Planets, the - classical graffiti

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 · It’s probably an oft-made point, but it’s worth making again: Holst’s 1914 work, The Planets , is not about the planets .

Traditionally, each of the seven " planets " in the solar system as known to the ancients was associated with, held dominion over, and "ruled" a certain metal (see also astrology and the classical elements ).

It simply remained to re-read the ancient texts in the light of the new science and it became pretty obvious that the Dark realms, which contain variously Chaos, the Duat, the Underworld and the Ether, are the missing multiple dimensions that science now predicts underpin our dimension. After adding everything up in the Universe – all the stars and planets, the Earth, you, me and the cat – they worked out that in order for everything to stay where it is and not fly apart, there must be another 96% of stuff that we can’t detect. It’s missing. The scientists even named this missing 96% `dark` matter and `dark` energy - an unconscious nod at Pluto.

Scholasticism was gradually replaced with a new form of higher education, called humanism. Humanism is the cultural and intellectual movement during the Renaissance, following the rediscovery of the art and literature of ancient Greece and Rome, that focused on human values, interests, and welfare. The movement began in the city-state of Florence around 1350. The father of humanism, poet and scholar Francesco Petrarch (1304–1374), was frustrated by the scholastics' continual arguing over the fine points of religion. Such debates, he felt, were abstract and not particularly relevant to daily life. Petrach began to collect and study the texts of ancient writers other than Aristotle. The ancients had been more interested in the way humans lived—in learning to live as a good citizen of one's homeland—than in what happened after death. Studying the ancient texts directed readers' focus to moral truths that could be applied to human life. Petrarch persuaded other scholars to join his search for ancient manuscripts from the early civilizations of Greece and Rome, and widespread interest in classical texts followed.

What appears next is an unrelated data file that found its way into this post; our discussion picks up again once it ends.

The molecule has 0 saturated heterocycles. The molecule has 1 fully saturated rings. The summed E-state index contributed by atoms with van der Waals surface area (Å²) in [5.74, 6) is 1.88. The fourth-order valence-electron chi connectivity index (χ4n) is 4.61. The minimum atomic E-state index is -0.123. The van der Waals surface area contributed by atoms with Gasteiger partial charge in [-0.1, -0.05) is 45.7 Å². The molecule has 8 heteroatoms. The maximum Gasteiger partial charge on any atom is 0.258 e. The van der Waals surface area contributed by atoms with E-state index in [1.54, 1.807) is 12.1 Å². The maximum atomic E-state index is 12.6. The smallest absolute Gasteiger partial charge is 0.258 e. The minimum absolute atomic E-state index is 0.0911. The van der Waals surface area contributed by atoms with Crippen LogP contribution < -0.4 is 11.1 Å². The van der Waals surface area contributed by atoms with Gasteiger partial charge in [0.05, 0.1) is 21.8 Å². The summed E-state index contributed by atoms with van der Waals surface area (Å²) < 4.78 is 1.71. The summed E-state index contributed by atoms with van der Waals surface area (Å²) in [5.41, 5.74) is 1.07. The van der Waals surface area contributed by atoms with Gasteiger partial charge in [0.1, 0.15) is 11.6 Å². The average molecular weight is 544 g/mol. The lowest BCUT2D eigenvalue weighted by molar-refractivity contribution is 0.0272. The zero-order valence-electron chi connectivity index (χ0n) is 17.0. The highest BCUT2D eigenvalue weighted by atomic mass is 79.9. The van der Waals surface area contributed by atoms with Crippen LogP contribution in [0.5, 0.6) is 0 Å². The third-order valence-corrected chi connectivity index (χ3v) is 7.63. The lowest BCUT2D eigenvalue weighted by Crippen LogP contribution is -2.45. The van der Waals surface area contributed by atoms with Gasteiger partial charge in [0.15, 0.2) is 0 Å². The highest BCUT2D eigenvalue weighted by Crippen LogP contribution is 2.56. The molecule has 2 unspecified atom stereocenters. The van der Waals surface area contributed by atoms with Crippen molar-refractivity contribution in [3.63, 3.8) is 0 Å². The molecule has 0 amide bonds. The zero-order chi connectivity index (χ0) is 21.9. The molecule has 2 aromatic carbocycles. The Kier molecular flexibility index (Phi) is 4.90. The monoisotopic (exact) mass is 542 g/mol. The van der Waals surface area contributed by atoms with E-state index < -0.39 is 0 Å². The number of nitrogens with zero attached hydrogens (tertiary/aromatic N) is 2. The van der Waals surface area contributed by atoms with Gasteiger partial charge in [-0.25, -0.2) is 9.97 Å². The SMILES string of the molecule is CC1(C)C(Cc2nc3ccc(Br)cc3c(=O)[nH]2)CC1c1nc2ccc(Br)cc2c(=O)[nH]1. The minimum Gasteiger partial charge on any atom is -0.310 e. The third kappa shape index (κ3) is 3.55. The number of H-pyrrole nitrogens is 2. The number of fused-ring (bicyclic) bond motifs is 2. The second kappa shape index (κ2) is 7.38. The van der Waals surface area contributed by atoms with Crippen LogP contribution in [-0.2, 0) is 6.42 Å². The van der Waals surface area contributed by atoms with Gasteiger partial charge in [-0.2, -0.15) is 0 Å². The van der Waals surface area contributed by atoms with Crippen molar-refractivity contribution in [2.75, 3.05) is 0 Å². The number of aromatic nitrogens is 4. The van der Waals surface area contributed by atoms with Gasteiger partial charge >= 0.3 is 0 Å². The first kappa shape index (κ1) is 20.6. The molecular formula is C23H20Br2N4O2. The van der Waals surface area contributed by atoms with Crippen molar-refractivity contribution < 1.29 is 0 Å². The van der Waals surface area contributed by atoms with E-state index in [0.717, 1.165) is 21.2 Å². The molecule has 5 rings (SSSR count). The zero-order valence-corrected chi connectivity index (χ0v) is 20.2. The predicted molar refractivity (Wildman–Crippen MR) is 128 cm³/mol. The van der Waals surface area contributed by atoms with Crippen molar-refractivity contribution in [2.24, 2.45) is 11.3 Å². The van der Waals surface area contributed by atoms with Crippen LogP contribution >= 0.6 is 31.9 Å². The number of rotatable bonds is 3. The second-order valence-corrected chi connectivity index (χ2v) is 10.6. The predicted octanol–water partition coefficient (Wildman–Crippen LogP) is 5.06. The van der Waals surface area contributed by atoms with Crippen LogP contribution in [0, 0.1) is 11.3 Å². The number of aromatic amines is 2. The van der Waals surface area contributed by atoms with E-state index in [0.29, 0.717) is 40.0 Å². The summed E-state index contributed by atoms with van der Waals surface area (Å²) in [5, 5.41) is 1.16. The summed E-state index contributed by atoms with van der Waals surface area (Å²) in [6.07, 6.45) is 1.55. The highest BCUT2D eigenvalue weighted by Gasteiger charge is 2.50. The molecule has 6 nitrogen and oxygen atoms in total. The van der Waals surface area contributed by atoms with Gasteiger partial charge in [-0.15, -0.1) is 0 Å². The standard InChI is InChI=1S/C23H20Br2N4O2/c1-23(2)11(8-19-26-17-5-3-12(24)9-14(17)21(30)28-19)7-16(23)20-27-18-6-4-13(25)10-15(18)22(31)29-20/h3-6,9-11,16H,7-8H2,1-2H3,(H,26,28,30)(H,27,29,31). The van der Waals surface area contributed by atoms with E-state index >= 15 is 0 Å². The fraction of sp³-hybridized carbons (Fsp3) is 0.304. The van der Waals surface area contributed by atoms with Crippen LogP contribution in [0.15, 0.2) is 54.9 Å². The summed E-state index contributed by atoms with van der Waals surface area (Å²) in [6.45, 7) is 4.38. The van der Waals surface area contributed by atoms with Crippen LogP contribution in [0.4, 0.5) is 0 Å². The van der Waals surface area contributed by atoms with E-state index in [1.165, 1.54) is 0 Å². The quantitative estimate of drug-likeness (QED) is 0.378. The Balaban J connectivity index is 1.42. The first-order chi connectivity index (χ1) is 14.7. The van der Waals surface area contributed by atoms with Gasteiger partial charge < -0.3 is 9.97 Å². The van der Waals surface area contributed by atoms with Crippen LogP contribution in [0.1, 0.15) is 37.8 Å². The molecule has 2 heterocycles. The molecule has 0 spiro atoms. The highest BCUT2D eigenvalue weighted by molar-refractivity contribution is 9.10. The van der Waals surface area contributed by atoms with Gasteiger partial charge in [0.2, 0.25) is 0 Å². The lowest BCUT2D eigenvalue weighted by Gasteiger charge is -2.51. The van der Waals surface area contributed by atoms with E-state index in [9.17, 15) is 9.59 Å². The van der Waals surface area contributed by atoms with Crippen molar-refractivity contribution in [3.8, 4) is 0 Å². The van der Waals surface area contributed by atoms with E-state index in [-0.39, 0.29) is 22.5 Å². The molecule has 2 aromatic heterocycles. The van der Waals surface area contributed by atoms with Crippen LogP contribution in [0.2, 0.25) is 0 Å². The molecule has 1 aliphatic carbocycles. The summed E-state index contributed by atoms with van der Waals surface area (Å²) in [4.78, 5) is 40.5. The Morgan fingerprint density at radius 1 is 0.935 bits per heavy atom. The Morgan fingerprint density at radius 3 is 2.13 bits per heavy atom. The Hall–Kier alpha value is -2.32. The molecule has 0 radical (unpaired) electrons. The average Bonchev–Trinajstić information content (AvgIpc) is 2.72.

Monkey See is all about pop culture, aspiring to be both a friend to the geek and a translator for the confused. It's hosted by Linda Holmes , who can be reached via Twitter or our much more formal contact form .

Rondo in A Mino r – by Dionisio Aguado. Interestingly arranged in a “play along” style. Thanks to Jesuo de las Heras.

Planets, The - Classical GraffitiPlanets, The - Classical GraffitiPlanets, The - Classical GraffitiPlanets, The - Classical Graffiti